Never having been to a workshop before, I didn’t know what to expect. I thought it would be a great learning experience but had no idea just how great it would be!
Tom Jones is a fabulous nature landscape artist who represents and is representative of some of the finest producers of art supplies in the art world – Arches paper, Rembrandt paints, and Jerrys Artarama. So when I heard he was coming to our local Jerry’s to put on this workshop, of course, I signed up and put down the names of my fellow C.A.N.* girls. The only one who was unable to join us was Barbara, but since we’ve got miles to go to catch up to her caliber of painting, we figured it was only right.
Tom was a great and inspiring teacher. He had a gentle, matter of fact style that didn’t pull punches but showed me (on more than one occasion) how to fix some major goofs in my work. The painting he chose to have us do was challenging and really pushed us out of our comfort zones, but I watched with relief and joy as Lynne, Lucilla and Margot moved from frustration to anxiety to pleasure at learning the new process. Safe to say we all got a lot out of it. My painting (I brought it home and doctored it up slightly after all the gaffs), is above.
We also got to meet Tom’s lovely wife Bonnie, a strong watercolor artist herself, and she showed us some batik paintings she has done recently that are beyond exquisite. We are hoping to encourage either Jerry’s or our Centennial Arts Center to enlist her to teach a batik class in the future. And of course, we want Tom back. Again and again.
I learned so much in the class I came home, spent and exhausted but dying to try more. But I’m willing to share a few of my strongest impressions here: Arches 300# paper kicks a$$ when it comes to durability, workability, presentation quality, etc. You know when you are working on it that it is just.well.golden! And at $10 and change, it wasn’t nearly as expensive as I thought it would be for a full sheet since you can split it into smaller sheets. Lush.
Several lessons I got from the workshop:
- Tom taught us to lighten the palette. By that I mean don’t use a huge number of different colors, but few and mix between them to maintain unity in the painting.
- When laying in a stand of trees, you want to do just that — lay in the color in a freeform block and don’t worry about trunks and branches until you’ve got the basic shape. Then go in and lay in a few here and there.
- Let the watercolors do the job, don’t you do it by brushing. Just shape it, smooth it, etc. within 15 seconds if you can.
- The detail work, which means the difference between a good and great painting, is accomplished in the last 15 minutes of any painting, no matter if you work on it for 30 minutes, five days, two years, whatever. It is absolutely that last 15 minutes that makes the painting.
- Use tissue instead of paper towels to blot and blend and smooth areas out, and if you need to go back to white paper, a stiff toothbrush and tissue and water are your best friends.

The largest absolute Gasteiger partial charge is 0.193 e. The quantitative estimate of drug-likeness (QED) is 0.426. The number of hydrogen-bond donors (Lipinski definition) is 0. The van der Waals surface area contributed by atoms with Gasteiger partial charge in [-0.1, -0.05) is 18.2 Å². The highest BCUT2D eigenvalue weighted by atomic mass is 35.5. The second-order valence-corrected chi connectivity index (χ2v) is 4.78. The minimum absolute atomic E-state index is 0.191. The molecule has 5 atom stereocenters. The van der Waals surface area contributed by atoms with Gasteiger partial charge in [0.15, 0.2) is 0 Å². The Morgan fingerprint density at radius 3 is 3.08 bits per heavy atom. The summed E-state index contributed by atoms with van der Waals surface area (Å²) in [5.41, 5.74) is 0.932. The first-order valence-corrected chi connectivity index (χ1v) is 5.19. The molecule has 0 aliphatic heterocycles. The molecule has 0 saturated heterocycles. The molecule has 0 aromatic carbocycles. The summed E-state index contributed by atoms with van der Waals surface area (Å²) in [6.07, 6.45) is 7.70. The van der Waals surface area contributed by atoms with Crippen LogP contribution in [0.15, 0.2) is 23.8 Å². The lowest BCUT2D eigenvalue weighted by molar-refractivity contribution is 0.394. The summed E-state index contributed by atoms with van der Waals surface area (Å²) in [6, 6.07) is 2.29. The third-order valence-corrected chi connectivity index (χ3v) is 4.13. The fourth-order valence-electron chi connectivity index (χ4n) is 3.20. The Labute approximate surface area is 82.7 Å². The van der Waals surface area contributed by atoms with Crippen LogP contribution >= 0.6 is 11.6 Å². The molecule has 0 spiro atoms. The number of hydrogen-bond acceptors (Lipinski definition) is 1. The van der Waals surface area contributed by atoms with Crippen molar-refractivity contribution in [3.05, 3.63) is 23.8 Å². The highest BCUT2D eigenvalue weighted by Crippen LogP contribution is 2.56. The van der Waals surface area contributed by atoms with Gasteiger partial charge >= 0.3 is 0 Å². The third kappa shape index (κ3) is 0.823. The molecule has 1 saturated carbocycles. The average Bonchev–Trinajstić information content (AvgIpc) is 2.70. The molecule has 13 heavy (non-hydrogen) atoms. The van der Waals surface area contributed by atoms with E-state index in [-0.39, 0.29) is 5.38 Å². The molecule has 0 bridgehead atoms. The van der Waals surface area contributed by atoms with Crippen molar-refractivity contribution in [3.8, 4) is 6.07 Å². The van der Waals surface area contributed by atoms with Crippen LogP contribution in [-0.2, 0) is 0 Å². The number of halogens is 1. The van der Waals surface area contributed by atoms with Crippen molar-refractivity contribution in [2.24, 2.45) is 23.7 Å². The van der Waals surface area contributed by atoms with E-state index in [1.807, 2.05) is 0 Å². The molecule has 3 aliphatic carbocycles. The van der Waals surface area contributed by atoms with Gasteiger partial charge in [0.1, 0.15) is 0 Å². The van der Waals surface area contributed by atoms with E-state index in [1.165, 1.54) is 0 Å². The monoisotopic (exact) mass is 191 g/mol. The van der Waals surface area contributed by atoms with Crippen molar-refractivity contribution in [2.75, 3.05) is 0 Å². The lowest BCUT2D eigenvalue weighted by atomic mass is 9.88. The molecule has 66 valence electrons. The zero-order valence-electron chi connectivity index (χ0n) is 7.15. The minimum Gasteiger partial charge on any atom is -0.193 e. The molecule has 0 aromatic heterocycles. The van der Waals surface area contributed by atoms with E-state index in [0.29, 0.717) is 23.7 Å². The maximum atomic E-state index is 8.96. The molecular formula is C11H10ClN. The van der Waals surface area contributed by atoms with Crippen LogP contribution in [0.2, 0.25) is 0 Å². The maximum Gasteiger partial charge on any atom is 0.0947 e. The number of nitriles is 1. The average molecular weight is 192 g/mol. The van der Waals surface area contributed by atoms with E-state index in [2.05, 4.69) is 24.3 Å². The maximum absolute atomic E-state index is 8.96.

- If you, like me, go way overboard with the paint and need to take off even more, a spray bottle with a strong stream is your even better friend. Spray and let the water and paint run off the paper and start over.
There were loads more things to learn and I filled a couple of pages of notes, but you’ll just have to take a class yourself!
I loved the rockwork! It is much like painting large flower petals. Lay color at one edge, use a clean (water only) brush and sweep that color across the remainder of the area to be covered, ensuring one edge has strong definition. Tom noted that I had too many rocks and it made the painting look too busy. He suggested I merge a couple here and there into larger boulders and I may well do that later, but honestly, I’m kinda proud of the rockwork, I kept them as they were this time to show my hubby and show off on my blog.
On the waterfall, I am ashamed to say I cheated. It was a mess to begin with but he used a new product offered at Jerry’s called “Aqua Cover” that did a great job on leveling off the water, creating a better spill area below and such. But with 20 students and limited time, he could only do so much, and I wanted to wow my husband when he got home later last night so, after resting when I got home, I got out my (dare I say it) acrylic white paint to complete the fix. I rationalize that now I can effectively call it a mixed media work and honestly, it looks pretty good, I think. The Aqua Cover is a great, amazing product though and would have done the job but I didn’t purchase it and figured the acrylic application was next best thing. So sue me for cheating!
Final note on the painting: Tom’s painting did not include, but I did, a tree stump sticking through the edge of the waterfall and another area where water spills over a giant rock. I am kinda proud of that improvisation and the overall work, even if the rocks are too busy. I will be making a few minor changes to this work sometime when I get a chance, and thankfully, because of the great paper, I can. But I wanted to get the near-finished painting up here with the workshop review while it was all fresh in my mind.
Tom, if you ever grace my blog with a visit to read this, know that I got a tremendous out of you workshop and really appreciate your painting style, teaching style and the generous, genuine and decent person you appear to be. Keep up the great work and hopefully, we Nashvillians’ll catch another of your workshops before too long. Bonnie, we’ll be working on yours too, OK?